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        Volume 10 |Issue 12 | March 25, 2011 |


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The Continuing Trend

Shudeepto Ariquzzaman

On October 28, 2010 Chanpa Rani Bhawmik was killed by a biker who ran his vehicle over her. Her crime was that she protested the stalking of her two daughters by the murderer Rony Saha. Following the murder, workers and employees of Faridpur Sugar Mill where Chanpa worked and students of Faridpur Sugar Mill High School where the two daughters studied blocked the Dhaka-Khulna highway demanding exemplary punishment of the killers. Human chains were formed in support of the deceased woman who had to pay the ultimate price for trying to play the role of an ideal mother.

But rarely five months have passed, and the tables have turned. Instead of the perpetrators of the crime, it is the family of the victims and the witnesses who are now on the run after friends and family members of the killer threatened the deceased's family with dire consequences if they sought justice.

Tumpa and Babla, sister and brother murdered by the same gang of stalkers within eight months. Photo: Star File

“Witnesses and the victim's family do not have faith in the current justice system,” says Advocate Rehana Sultana, Director-Legal Aid of Bangladesh National Woman Lawyer's Association (BNWLA). “As a result the witnesses in this case and the family members of Chanpa are feeling threatened. Two of the culprits are absconding and the other might be granted bail. The guilty party has threatened the family members and the witnesses, and they have reasons to be frightened.”

She says that there are a number of factors that often make conviction of the criminals difficult. “Firstly, the witnesses are influenced. This can be done by money or by threat of physical violence. As a result, witnesses are afraid to come to court and testify.”

“Then there is always the tendency to fear the strong. When a case drags on in court for years, the witnesses and even the family members are unsure of the final outcome,” says Advocate Rehana. “Witnesses feel that the case is lost anyway. They are already under threat from the side of the criminals, and so when the pressure is turned on them, they become even more demoralised and ultimately decide to abstain from giving their statement in the court. They feel that this girl (the victim) has already been oppressed; now it might be their turn to face the wrath of the people against whom they testified.”

“Lack of social security and poverty acts as a deterrent for the victim's family to seek justice,” says Advocate Rehana. She says that the victims are mostly from the marginalised sections of society. In foreign countries, the witnesses are given protection by the state but in underdeveloped countries like Bangladesh, it is the victims and those that seek justice who find themselves in danger as there is no such witness programme here.

“Often it happens that when a girl is stalked, or even raped, the victim's family instead of seeking justice marries their daughter to the offender,” says Rehana. She says that though these heinous offenders are worse than professional criminals, the victim's family feels that they have no other option but to give their daughter's hand in marriage to them. “Often it is said the victim's family is compensated by monetary means. But mostly, the victim's family does not even get the money, but the threats that ultimately influence their decision.” The sad reality is in spite of the stringent laws against stalking, the ground realities of Bangladesh is that when a stalker is determined, he is more likely to get the girl by pursuing his criminal activities.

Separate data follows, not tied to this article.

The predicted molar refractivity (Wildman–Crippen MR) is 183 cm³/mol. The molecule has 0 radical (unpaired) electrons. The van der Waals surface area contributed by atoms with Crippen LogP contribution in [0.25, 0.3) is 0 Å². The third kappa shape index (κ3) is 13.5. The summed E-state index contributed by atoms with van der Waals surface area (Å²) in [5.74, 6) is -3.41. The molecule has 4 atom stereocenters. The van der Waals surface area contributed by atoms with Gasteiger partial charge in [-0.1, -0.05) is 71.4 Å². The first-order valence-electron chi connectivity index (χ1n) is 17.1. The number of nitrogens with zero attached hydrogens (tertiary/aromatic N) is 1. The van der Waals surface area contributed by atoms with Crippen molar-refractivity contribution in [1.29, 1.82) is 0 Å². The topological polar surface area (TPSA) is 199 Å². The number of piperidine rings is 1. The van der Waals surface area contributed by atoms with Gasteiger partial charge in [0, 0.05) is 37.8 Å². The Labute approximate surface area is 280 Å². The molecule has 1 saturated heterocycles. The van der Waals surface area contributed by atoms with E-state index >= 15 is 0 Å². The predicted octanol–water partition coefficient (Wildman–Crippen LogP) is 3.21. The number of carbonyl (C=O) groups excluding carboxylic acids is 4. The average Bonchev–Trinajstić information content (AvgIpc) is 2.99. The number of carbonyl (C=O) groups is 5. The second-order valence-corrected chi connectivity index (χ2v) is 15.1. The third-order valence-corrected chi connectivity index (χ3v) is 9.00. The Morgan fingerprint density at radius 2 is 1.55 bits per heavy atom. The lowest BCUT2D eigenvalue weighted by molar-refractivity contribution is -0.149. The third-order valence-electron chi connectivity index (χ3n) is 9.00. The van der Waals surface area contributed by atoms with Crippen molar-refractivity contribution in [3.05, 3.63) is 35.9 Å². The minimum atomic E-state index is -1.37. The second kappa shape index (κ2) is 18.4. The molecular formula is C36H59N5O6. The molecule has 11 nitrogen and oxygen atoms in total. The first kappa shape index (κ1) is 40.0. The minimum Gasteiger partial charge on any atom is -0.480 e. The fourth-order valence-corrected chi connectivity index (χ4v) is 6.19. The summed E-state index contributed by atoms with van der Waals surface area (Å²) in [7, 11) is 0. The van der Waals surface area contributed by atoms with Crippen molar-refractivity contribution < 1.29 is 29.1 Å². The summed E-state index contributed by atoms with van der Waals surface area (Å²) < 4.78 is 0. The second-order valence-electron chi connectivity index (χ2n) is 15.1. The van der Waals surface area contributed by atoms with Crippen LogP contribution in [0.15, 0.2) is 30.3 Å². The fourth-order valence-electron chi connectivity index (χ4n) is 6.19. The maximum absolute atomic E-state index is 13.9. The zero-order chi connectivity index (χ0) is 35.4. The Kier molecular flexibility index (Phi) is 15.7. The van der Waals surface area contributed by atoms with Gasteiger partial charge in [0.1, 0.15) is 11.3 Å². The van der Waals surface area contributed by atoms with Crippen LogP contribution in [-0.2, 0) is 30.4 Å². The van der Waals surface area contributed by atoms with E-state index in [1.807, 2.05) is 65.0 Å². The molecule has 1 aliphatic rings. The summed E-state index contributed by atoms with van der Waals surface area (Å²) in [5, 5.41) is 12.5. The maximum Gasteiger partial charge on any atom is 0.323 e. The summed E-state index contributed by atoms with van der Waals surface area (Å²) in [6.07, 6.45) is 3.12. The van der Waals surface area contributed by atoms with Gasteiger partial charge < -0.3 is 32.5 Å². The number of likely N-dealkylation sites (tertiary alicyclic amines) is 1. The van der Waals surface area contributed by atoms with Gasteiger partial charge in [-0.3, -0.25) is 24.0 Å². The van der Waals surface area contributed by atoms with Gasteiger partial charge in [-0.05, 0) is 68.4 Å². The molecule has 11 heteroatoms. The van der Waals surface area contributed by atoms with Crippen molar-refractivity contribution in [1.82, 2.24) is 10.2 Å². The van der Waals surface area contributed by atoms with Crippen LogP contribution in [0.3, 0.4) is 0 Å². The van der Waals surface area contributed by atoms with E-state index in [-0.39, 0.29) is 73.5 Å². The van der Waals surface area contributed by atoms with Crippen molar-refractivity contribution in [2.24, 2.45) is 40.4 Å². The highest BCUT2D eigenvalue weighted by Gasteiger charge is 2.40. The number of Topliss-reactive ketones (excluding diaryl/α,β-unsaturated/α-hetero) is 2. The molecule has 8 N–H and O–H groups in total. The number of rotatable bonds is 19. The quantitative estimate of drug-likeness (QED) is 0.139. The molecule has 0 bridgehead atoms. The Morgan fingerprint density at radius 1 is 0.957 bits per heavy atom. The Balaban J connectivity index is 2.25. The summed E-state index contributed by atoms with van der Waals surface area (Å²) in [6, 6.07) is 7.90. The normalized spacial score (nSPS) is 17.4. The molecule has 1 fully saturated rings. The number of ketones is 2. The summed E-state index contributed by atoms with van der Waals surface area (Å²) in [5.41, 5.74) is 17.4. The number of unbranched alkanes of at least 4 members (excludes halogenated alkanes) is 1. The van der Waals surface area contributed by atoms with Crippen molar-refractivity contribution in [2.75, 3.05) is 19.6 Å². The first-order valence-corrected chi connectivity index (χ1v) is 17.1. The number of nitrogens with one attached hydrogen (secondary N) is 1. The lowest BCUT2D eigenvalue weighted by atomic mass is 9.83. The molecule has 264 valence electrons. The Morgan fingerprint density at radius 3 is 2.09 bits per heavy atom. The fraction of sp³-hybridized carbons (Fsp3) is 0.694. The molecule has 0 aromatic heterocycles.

A young man sings, whistles and takes pictures of women as they pass by. Photo: Zahedul I Khan

On April 4, 2010, Serefina Mardi was stalked and then gang raped by nine men of her village in Amtulipara located in Godagari. Although her father filed a complaint with the Police station, community leaders along with the Shurshunipara Catholic Church, supposedly to save the unity of the community, forced the victim's family to withdraw the case. The arbitration ruled that Serefina's family was to be paid a monetary compensation, and she was to be married to one of the rapists. Such arbitions are not limited to a marginalised tribal community, but happen regularly in many villages of this country

On February 21, 2011 Serafina Mardi died from burn injuries, after she had set herself ablaze four days earlier in protest of the arbitration. As it happens in Bangladesh, it was only after she committed suicide that the case received the attention of the establishment, the media and civil society.

Lack of social security often deters the victim's family from seeking justice, but that does not automatically ensure security. On February 16, 2011, the corpse of 15 year old Tumpa was found floating on the canal at Dhaka-Narayanganj-Demra (DND) dam. She had been missing since February 14, after she was kidnapped by a gang who had been stalking her for three years. Post mortem on her corpse confirmed that she was raped and tortured. On the night of Tumpa's abduction, she told her mother Khairunnahar Shikha over the phone that she was going to die, and right after that the connection was cut-off. This was eerily similar to what her brother Babla had said to his mother, over the phone, eight months ago before his body was discovered five days later in Kakon River of Narsinghdi.